The month kicked off with my trip to Biltmore.
I was home for a short few days and then headed off to DC to visit Austen and audit Janet Foy.
|Red bat with light detector attached (temporary - has already fallen off bat)|
Or, as I prefer, BAT RAVE!
|Some of the red bat's vocalization after we released her.|
Did you know: we can ID bats to species (or genus at a minimum) based on their vocalizations?
Isn't science the coolest?
Immediately following the clinic, I headed to a training on bat acoustics for work for the week.
|My less-than-enthusaistic yard helpers|
|While I was removing the native layer of vegetation (and rocks...ugh) to build this flowerbed.|
It looks small here but it's actually 8.5' x 6.5'
I had this past weekend home to enjoy some glorious weather and tackle some long-planned yard work, which felt SO good to accomplish. Though there is more yet to tackle in the coming weeks!
|Galloped up this hill. Stopped for requisite snacking. Duh.|
And yes, that is a leopard print bareback pad and a hot pink bridle.
|Heading back to the herd, pausing for model photos.|
I had Monday evening to briefly and quickly visit the horses, stuff them full of treats, and enjoy a lovely bareback meander on my forever best boy.
And now, I'm attending yet another work training out of town for several days. When I return home, it will be for less than 24 hours before bouncing off to audit a Mary Wanless clinic near DC - something I have been looking forward to for literal months since I found out about it!
If weather and luck hold, when I return, we'll be breaking ground on the barn! At which point I will put down roots much closer to home for almost 2 months while we complete the project.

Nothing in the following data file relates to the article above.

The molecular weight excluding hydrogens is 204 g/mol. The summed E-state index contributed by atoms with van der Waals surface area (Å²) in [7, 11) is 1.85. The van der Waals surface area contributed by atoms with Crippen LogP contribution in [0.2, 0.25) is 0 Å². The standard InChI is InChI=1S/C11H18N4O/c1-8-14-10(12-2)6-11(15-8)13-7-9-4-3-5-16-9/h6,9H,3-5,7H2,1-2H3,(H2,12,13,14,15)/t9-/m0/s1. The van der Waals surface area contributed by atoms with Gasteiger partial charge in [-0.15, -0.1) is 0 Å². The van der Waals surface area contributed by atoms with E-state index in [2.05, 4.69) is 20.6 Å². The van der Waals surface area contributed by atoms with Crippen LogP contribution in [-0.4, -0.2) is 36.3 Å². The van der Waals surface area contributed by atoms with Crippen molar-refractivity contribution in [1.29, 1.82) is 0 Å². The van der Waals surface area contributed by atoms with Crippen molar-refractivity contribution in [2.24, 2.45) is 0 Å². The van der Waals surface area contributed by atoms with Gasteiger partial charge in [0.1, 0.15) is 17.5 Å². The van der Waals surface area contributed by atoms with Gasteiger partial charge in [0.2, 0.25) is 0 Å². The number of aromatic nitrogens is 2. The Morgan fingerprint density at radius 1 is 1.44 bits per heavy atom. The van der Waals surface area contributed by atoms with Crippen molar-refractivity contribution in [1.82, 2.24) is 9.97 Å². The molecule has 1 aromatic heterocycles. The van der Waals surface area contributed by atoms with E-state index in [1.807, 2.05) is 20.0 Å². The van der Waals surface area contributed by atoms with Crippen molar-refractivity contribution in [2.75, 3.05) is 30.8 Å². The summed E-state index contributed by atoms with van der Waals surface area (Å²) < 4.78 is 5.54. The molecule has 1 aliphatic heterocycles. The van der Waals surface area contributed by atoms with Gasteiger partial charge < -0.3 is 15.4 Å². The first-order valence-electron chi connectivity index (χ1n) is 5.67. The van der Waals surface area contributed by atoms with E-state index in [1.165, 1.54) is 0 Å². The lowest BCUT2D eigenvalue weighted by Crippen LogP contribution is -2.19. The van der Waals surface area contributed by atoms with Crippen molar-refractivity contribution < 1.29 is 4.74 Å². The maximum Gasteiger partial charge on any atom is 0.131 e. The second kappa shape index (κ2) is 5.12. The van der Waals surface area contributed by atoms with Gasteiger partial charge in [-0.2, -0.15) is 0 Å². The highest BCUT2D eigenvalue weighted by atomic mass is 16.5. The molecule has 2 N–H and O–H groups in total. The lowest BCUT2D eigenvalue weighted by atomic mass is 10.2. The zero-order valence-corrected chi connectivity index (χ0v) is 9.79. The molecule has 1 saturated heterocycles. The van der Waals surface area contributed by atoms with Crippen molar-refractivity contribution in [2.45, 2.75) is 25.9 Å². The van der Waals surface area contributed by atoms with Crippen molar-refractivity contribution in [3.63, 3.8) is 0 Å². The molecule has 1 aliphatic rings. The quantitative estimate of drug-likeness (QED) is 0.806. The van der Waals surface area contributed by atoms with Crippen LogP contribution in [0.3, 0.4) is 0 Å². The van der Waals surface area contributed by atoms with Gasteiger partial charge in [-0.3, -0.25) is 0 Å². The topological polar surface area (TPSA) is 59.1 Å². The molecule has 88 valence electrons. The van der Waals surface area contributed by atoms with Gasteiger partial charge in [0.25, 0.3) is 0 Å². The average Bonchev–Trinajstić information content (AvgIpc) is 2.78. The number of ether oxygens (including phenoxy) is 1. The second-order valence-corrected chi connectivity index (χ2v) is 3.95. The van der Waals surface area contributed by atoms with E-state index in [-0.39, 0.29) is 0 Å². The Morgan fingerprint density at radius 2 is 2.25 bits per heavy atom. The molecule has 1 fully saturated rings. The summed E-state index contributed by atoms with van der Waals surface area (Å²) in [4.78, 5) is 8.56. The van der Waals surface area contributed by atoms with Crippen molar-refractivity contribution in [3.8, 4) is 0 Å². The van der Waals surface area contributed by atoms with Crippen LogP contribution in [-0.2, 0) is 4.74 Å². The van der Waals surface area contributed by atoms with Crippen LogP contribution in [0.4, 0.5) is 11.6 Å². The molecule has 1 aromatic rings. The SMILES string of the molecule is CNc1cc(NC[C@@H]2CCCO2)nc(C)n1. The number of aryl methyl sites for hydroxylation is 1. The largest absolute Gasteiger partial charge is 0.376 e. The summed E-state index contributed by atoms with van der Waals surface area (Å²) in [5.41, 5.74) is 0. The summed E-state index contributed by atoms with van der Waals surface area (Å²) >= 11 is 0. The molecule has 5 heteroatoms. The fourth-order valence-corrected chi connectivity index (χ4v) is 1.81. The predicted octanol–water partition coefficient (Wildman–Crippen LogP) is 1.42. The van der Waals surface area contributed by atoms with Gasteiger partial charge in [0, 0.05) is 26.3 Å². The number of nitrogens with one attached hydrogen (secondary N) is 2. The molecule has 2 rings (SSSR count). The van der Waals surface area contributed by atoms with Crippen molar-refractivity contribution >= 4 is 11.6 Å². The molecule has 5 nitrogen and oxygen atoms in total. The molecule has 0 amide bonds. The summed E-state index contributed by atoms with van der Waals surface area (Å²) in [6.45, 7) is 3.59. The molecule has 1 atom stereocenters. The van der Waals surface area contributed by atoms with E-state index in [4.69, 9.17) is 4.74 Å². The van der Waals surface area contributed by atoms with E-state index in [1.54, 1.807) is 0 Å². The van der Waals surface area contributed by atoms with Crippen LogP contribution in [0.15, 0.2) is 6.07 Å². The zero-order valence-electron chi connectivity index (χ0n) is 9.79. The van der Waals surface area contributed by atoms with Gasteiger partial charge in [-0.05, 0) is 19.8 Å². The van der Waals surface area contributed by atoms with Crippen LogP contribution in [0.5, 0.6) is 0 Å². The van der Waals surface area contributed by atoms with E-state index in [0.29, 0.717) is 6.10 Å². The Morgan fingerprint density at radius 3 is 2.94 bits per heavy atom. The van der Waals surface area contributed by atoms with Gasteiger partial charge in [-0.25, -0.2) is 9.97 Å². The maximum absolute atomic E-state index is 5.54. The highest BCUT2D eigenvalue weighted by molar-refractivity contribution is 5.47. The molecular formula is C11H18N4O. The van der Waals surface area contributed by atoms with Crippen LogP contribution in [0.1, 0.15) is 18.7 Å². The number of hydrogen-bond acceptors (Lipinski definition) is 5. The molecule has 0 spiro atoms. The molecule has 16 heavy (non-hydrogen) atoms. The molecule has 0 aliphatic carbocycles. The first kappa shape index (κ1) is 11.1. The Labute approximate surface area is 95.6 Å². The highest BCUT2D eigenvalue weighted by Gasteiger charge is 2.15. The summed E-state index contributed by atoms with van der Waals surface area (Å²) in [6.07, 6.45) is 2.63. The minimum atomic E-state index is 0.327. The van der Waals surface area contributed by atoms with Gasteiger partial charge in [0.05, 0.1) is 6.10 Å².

But lo and behold, things are already moving forward for Starlight Lane Farm!
This past weekend, one of my farmer neighbors brought his tractor up to begin brush hogging my future pastures. I say "begin" because the fellow who helps and was doing the work this day busted a wheel on the brush hog and had to roll out without finishing the job, but I've been assured they'll be up this week to finish.
It's a long way from being where I know it will be, but it's a huge step in the right direction and that thrills me to no end because the land hasn't been mowed since prior to 2015. It's been a happy little field of goldenrod and hawthorne for awhile, but I'm very confident that with some TLC (regular mowing, a soil test, recommended fertilization and seeding), it'll become what I know it can based on the rest of the open, mowed spaces on our ridgetop (which was once a farm and is still partially maintained as such for hay). One step at a time!
Another exciting development? The wood for the exterior siding also came home the day I headed to DC.
It's remarkable to me how freaking heavy an individual board of this stuff is. White oak is dense, y'all. I don't think I could carry one board by myself. But the density and quality of white oak is exactly what will make it durable. It doesn't hurt knowing that my barn is most definitely not going to fly away in the crazy winter winds we get up here either!
|White oak home, white oak barn!|
House has been standing for 10 years and the siding is still raw (no stain or protectant) and looking great!
Bonus? It matches our house. Which was the impetus for choosing white oak all along.
In addition to the newly mowed pasture and the siding, the coated wire for the fence arrived. I've got four 70+ lb. boxes of brown coated wire sitting in my garage awaiting the day we install the fence (later in June).
And to top it all off, I found a local hay supplier! I am very happy to have that [very big] box checked off my "must do" list - it feels so good. Big bonus that it is a local friend with a quality hay pasture I've eyed longingly for years (and based on the soil map, it's the same soil type as I have so fingers crossed the pasture will be nice like this one day). I'll probably help make it, too, which will be a
|It's wild orchid season! These are pink lady's slippers. |
They're the "truck nuts" of the flower world....use your imagination.
I'm a bit sad to have to put seeing my horses on the backburner this month, but c'est la vie! Soon enough, they will be coming home and I'll see them all the time. For now, I'm grateful they've got a good situation with ample pasture to enjoy and friends to play with.
Things will probably [continue to] be a little quiet over here as May wraps up, but with any luck I'll have time to put together some posts on my Mary Wanless take-aways, and I will absolutely be updating about the construction process as more develops in coming weeks!